A Chevening Fellowship that started in September 2022 with the aim to research and catalogue manuscript textiles in the Library’s Southeast Asian Collections has made good progress during the past six months: over fifty manuscript textiles have been identified and detailed object descriptions with photo documentations have been completed. Chevening Fellow Methaporn Singhanan explains how this project relates to her doctoral research: “My Ph.D. dissertation examines the social life of textiles and what ancient textiles can reveal about human history, beliefs and hierarchy, and especially trade. This project has exposed me to textiles and their trade routes, and I have seen more textiles than usual because most of these manuscripts' textiles were imported from other places than where the manuscripts originate from. These examples help me to explain my dissertation's main point, that textiles are more than just practical goods and can show relationships between communities and time periods”.
Burmese manuscript containing the Kathā vatthu with an over 4 m long sazigyo (ribbon) made in the tablet weaving technique on a backstrap loom with dedicatory inscription in Burmese language, 19th century. British Library, Or 3665
The focus so far has been on Burmese and ethnic Tai manuscript textiles, specifically sazigyo (handwoven ribbons) and custom-made manuscript wrappers with bamboo slats. More than twenty sazigyo have been assessed; most of them with a length of over two metres and beautifully woven-in geometric designs and inscriptions in Burmese language. These ribbons were traditionally made in the tablet-weaving technique on a backstrap loom. They were used to secure palm leaf manuscripts, and were often given to Buddhist monasteries as a meritorious offering by lay women. The majority of them are of special significance due to the extensive woven-in Burmese text with a dedicatory message and the donor's name. Others were woven solely with geometric or figural patterns.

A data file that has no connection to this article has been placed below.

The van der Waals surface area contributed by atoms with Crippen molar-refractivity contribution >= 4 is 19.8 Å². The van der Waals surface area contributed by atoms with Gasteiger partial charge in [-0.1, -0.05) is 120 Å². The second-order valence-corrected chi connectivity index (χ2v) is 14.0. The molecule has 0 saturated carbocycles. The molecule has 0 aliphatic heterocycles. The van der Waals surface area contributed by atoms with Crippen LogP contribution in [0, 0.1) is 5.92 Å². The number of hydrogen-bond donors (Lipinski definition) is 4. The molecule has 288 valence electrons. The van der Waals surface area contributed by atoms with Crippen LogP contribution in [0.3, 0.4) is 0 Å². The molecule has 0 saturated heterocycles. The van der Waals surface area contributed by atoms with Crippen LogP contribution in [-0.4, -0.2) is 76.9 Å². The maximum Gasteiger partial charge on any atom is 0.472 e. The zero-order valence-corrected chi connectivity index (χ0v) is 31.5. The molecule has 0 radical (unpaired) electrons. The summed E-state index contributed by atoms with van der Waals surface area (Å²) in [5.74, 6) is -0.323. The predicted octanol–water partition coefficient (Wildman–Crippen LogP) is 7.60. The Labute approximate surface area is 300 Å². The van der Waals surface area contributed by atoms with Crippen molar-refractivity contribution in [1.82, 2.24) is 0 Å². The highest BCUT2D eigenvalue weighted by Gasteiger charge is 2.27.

The manuscript wrappers found with Burmese, Lao and northern Thai (Lanna) manuscripts were traditionally handcrafted by interlacing cotton yarns with bamboo slats. Sometimes pieces of colourful printed cotton fabrics were cut to size and woven in as well, and plain white or red cotton fabric was added as lining and to cover the edges of the wrappers. The bamboo slats were inserted instead of weft yarns to increase the stability of these wrappers. Occasionally, a combination of silk and cotton yarns is found.
Methaporn Singhanan emphasizes the great diversity of textiles she has assessed so far: “I discovered Southeast Asian tapestry and Ikat weaving, as well as rare, high-quality, and opulent imported fabrics. Two of my favourite items are a Japanese silk brocade with gilded paper thread used to wrap Burmese palm leaf manuscripts, and an attractive Indian textile ordered by the Thai royal court to encase Thai texts. To strengthen the textiles and protect the sacred manuscripts, velvet, felt, silk, fabrics with woodblock prints, and European printed fabrics were inter-woven with colourful yarns and bamboo slats. I adore the manuscripts with boards and ivory pegs decorated with gold and religious symbols just as much as the textiles. Their lavish decorations demonstrate the faith and dedication of the people who created and commissioned these precious objects”.
In addition to her work with the manuscript textiles in the Southeast Asian collections, the Chevening Fellow has visited various other areas and departments of the Library. Since Methaporn Singhanan has been running a voluntary conservation project for textiles in northern Thailand for several years, visits to the British Library’s Conservation Centre (BLCC) were of special interest to her. Textile conservator Liz Rose organised a half-day practical session on dyeing nylon net for textile conservation. On another occasion, she also showed a Shan scrolled paper manuscript (Or 15363) with a printed cotton cover that had recently undergone conservation treatment by Lois Glithero, Glasgow University MPhil Textile Conservation placement student 2022, and she explained in detail the steps taken to rescue and preserve the severely damaged textile.